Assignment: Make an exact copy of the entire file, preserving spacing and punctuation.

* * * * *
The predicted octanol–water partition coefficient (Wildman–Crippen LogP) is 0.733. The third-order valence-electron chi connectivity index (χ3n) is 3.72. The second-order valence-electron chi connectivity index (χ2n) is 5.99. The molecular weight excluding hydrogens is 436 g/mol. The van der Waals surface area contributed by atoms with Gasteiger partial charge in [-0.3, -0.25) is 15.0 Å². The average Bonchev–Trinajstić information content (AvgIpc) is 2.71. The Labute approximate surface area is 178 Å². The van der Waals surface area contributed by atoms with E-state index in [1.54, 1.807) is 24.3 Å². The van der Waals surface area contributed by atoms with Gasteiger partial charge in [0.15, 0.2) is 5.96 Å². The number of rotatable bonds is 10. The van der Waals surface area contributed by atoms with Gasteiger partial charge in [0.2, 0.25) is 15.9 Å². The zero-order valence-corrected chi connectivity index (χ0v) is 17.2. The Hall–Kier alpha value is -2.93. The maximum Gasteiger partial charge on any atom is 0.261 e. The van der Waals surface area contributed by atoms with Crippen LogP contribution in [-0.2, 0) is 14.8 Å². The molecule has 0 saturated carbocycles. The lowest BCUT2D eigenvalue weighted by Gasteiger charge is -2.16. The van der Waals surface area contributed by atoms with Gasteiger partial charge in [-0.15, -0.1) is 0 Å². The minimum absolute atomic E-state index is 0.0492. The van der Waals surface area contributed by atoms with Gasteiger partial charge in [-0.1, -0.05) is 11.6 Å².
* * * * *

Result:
The predicted octanol–water partition coefficient (Wildman–Crippen LogP) is 0.733. The third-order valence-electron chi connectivity index (χ3n) is 3.72. The second-order valence-electron chi connectivity index (χ2n) is 5.99. The molecular weight excluding hydrogens is 436 g/mol. The van der Waals surface area contributed by atoms with Gasteiger partial charge in [-0.3, -0.25) is 15.0 Å². The average Bonchev–Trinajstić information content (AvgIpc) is 2.71. The Labute approximate surface area is 178 Å². The van der Waals surface area contributed by atoms with E-state index in [1.54, 1.807) is 24.3 Å². The van der Waals surface area contributed by atoms with Gasteiger partial charge in [0.15, 0.2) is 5.96 Å². The number of rotatable bonds is 10. The van der Waals surface area contributed by atoms with Gasteiger partial charge in [0.2, 0.25) is 15.9 Å². The zero-order valence-corrected chi connectivity index (χ0v) is 17.2. The Hall–Kier alpha value is -2.93. The maximum Gasteiger partial charge on any atom is 0.261 e. The van der Waals surface area contributed by atoms with Crippen LogP contribution in [-0.2, 0) is 14.8 Å². The molecule has 0 saturated carbocycles. The lowest BCUT2D eigenvalue weighted by Gasteiger charge is -2.16. The van der Waals surface area contributed by atoms with Gasteiger partial charge in [-0.15, -0.1) is 0 Å². The minimum absolute atomic E-state index is 0.0492. The van der Waals surface area contributed by atoms with Gasteiger partial charge in [-0.1, -0.05) is 11.6 Å².